Rich’s mum, Wendy, died of secondary breast cancer in 2016. Since then, he has been fundraising with Breast Cancer Now to help others like her.

Mum was originally diagnosed with breast cancer in September 2006, and I still remember the day in March 2015 that she told my brother and me that she had been diagnosed again – this time with secondary breast cancer.

My dad became her carer while still working full-time, until she unfortunately passed away in March 2016. She was a fighter until the end, and still made sure that everyone around her was taken care of.

At the time of her initial diagnosis, I think she felt that she couldn’t talk to anyone about it – even though there probably were a lot of services out there that would have been able to help.

So, in 2019, I started looking for charities that would have been relevant for my mum, which is when I came across Breast Cancer Now and their Funds in Memory.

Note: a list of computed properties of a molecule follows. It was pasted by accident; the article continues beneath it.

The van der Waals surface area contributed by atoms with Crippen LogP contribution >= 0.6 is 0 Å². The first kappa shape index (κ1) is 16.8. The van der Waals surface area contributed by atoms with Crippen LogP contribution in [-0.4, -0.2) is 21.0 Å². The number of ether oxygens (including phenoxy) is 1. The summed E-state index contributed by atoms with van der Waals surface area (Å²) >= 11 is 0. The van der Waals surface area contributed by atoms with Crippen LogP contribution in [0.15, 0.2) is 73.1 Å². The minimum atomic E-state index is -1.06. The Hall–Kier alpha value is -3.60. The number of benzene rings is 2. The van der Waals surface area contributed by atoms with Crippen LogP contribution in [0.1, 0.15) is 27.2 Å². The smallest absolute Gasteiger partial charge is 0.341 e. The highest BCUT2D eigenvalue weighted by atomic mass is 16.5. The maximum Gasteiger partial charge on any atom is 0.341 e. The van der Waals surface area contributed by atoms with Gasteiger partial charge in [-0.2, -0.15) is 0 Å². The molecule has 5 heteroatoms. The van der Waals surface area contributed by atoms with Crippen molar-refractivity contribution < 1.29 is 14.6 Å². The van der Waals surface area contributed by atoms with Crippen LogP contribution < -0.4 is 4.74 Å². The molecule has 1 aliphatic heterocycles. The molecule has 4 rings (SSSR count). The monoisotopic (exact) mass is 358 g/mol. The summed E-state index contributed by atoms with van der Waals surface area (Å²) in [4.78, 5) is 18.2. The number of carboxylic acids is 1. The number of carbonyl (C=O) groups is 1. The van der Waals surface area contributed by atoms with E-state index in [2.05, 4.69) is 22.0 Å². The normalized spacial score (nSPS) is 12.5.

​I think one of the things I’ve inherited from mum is that I try to put other people first. Since she passed away, I’ve wanted to do more for charities who help breast cancer patients so that other families may not have to go through a loss like my family and I have.


The first thing I did for Breast Cancer Now was a bike ride, and since then I’ve been hugely involved in wear it pink, I've run marathons, I've participated in Afternoon Tea – I’m always trying to find a new challenge.

With the Fund in Memory, I can go to the page we’ve set up and look at all the events I’ve done to raise money in her name. I also like going to the Breast Cancer Now website to see what research they’ve done or what kind of services the funds are helping to provide.

It’s such a great space to use if you’re taking part in something like a marathon or bike ride or wear it pink event, and you can either sort it yourself or get the Funds in Memory team to help out. Honestly, I don’t know why I didn’t do it sooner.

The really nice thing about the Fund in Memory is that I can always keep adding to it and – even if I stop – the page is always going to be there.

I’ve passed the details of the page onto friends and family who knew mum so that they can visit it to remember her, too.

I've found it’s been a positive influence on me. If I ever feel low or that I am forgetting mum, I just go to her page for a bit. It doesn’t matter where I am or what time of day it is, I can access it – which I might not be able to do with something like a photo album.

Mum might not be physically here anymore, but I like to think that her memory is still going strong.

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